The Functionality of Active Stretching
Judging from the positive response to October’s column regarding station-friendly stretching, I thought it best to go with the flow in order to appease the audience. This month, assuming that everyone has been practicing their daily stretches, we will delve further into the issue by looking at active stretching.
Static stretching, which I covered last month, involves holding a position for a specific amount of time in order to elicit relaxation and subsequent elongation of muscle fibers and soft tissue. Consistent daily static stretching will help prevent injury, lessen the effects of postural strain/distortion, and help you to feel and move better.
Active, or functional, stretching achieves the same goal as static stretching except with one major difference — they are performed through a “functional” range of motion, one that is specific to a joint or natural movement in the body. Research has proven that active stretching is superior to static stretching prior to strenuous physical activity, with static stretching decreasing muscular force production in areas where active stretching does not. Active stretching has also been shown to better increase tissue temperature, which may have an effect on injury prevention — the warmer the joint and surrounding tissue, the less chance there is for injury.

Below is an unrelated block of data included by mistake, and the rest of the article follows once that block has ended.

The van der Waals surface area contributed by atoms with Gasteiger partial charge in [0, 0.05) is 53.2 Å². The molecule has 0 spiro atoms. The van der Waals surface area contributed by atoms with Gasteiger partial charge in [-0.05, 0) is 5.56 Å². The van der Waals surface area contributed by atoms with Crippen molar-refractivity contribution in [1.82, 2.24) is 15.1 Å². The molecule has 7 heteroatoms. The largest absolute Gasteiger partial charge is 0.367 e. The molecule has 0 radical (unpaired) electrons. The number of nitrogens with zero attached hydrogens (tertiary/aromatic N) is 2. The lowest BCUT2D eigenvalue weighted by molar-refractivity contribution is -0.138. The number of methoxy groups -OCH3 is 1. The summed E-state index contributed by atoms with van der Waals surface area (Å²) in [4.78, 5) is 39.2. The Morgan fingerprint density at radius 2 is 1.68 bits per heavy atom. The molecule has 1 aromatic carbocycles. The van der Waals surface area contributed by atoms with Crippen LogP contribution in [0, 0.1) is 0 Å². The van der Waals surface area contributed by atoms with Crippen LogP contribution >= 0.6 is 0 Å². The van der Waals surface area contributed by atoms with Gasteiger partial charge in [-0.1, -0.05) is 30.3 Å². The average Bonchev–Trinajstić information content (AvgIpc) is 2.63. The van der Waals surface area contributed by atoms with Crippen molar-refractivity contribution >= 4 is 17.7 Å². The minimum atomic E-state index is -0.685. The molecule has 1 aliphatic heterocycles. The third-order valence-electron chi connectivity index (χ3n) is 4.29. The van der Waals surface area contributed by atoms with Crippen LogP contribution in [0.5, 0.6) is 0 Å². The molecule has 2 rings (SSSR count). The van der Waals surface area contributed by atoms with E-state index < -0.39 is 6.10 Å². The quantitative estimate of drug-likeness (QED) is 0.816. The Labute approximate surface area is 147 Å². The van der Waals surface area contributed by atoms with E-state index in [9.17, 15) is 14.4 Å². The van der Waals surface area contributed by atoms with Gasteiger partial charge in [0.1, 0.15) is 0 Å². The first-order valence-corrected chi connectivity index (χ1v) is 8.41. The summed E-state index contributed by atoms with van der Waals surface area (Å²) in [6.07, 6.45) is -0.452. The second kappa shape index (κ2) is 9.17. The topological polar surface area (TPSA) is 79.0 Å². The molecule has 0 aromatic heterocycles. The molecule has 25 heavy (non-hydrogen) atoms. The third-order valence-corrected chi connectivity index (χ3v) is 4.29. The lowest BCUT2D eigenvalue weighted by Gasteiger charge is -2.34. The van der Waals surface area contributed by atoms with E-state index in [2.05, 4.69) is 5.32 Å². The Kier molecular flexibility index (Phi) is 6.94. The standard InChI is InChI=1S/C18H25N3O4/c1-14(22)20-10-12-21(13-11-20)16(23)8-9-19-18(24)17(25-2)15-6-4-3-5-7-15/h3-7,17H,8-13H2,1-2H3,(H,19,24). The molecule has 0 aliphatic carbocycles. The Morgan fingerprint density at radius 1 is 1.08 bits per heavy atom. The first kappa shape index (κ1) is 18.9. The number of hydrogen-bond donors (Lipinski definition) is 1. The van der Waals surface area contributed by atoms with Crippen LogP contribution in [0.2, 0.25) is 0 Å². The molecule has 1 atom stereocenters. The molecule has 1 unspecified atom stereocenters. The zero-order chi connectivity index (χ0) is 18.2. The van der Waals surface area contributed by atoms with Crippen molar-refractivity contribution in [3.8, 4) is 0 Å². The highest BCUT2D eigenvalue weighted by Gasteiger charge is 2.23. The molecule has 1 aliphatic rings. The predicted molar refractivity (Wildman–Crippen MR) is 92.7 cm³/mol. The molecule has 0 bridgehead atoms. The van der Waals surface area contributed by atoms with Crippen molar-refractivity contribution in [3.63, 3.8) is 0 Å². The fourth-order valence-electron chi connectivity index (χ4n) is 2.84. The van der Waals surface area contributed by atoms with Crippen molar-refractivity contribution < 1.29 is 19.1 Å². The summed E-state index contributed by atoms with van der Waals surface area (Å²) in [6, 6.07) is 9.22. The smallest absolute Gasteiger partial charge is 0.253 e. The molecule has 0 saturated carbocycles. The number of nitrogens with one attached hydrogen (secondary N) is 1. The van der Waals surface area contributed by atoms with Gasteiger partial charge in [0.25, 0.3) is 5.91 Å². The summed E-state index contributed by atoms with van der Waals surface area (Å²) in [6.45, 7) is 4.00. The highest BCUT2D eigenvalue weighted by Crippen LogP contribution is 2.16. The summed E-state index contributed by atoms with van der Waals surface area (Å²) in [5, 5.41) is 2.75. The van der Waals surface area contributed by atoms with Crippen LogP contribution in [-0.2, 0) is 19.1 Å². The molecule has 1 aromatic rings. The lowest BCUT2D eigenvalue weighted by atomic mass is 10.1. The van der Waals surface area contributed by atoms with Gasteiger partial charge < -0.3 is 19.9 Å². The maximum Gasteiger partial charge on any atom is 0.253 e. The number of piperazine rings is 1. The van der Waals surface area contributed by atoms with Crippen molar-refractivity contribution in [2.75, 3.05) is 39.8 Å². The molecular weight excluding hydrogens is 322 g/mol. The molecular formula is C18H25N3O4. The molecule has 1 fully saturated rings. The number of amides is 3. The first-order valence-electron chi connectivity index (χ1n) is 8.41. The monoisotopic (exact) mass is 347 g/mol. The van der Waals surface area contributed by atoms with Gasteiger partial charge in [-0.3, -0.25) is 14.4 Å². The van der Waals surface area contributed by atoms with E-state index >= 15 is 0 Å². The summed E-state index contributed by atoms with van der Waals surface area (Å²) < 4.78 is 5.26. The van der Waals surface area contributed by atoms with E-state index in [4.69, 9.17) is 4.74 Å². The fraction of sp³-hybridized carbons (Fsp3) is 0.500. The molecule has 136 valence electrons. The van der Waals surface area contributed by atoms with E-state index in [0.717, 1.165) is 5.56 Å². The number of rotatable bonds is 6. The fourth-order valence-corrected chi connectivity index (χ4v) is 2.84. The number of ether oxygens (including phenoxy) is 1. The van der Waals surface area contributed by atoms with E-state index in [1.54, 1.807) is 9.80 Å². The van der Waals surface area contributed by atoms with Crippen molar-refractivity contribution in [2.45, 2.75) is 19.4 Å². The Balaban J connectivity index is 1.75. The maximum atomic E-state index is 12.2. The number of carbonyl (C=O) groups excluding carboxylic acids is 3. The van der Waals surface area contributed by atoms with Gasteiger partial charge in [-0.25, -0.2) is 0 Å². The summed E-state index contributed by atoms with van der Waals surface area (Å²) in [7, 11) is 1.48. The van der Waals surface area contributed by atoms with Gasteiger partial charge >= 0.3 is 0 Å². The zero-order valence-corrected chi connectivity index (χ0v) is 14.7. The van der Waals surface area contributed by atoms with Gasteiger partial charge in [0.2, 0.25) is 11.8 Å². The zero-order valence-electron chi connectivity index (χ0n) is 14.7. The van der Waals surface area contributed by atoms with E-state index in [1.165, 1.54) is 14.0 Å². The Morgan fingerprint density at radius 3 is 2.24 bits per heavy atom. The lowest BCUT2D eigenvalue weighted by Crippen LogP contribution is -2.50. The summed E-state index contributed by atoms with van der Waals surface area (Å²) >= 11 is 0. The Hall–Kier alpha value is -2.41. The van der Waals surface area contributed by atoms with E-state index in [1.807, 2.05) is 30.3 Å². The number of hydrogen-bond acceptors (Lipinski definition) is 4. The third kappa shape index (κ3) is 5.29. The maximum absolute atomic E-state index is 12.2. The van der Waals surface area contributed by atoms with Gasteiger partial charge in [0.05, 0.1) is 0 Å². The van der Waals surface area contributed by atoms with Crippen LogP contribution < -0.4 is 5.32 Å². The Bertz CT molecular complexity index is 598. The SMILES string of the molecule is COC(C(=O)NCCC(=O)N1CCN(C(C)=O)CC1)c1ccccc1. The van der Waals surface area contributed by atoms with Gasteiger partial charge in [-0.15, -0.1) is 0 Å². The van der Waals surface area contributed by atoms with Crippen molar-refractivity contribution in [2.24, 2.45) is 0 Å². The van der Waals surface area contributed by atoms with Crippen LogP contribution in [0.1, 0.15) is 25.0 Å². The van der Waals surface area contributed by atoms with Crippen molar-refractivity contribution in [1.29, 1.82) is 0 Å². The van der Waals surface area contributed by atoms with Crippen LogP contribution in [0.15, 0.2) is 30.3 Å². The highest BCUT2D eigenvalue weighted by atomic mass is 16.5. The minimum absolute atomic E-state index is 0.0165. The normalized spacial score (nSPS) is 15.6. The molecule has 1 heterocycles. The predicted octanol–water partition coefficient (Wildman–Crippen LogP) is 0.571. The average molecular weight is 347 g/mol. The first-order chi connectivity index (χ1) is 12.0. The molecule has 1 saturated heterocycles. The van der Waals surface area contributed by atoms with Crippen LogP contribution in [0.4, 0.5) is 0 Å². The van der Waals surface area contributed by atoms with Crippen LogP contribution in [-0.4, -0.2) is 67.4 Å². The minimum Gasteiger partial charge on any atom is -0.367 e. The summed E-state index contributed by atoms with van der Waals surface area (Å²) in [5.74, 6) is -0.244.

It appears that within public safety, the mid-shift or in-between a call is the most opportune time to apply active stretching. One of the major benefits of active stretching is that most of them are done while standing and there are no long hold times. As the stretching involves movement, there is some slight calorie-burning. Active stretching is best done prior to beginning your workout, due to its inherent capacity to increase flexibility, raise tissue temperature and bring a joint through its full range of motion. The increase in heart rate and need to engage stability muscles while performing the active stretching truly makes it a functional warm up.
As a result, there is little need to perform static stretching prior to your workout, unless you have an ongoing injury, which is best addressed with a slow and gradual stretch. Save the static stretching for after the workout, when your body is in need of recovery and elongation of fatigued tissue.
Performing active stretching is simple as long as you adhere to a few principles:
- Never swing through the movement. They are fast, but need to be done with purpose.
- Certain movements require balance and flexibility. You may not be able to perform all of these movements safely; never force them.
- If you have an injury or any kind of muscle “problem,” perform static stretching for a few weeks prior to beginning active stretching.
- Many of the active stretches require a significant amount of strength and stability. If you are just beginning in fitness, make sure you start out slowly. Some stretches are no problem to accomplish, while others may be initially out of reach.
The active stretches included are only a few of the many you can and should perform; there are endless combinations that are applicable to sport and life. Active stretching is great while on duty due to its ease of integration. Hopefully, the psychology behind functional stretching will help you as well. As it feels like a workout, you may be more inclined to implement them prior to beginning your normal routine.
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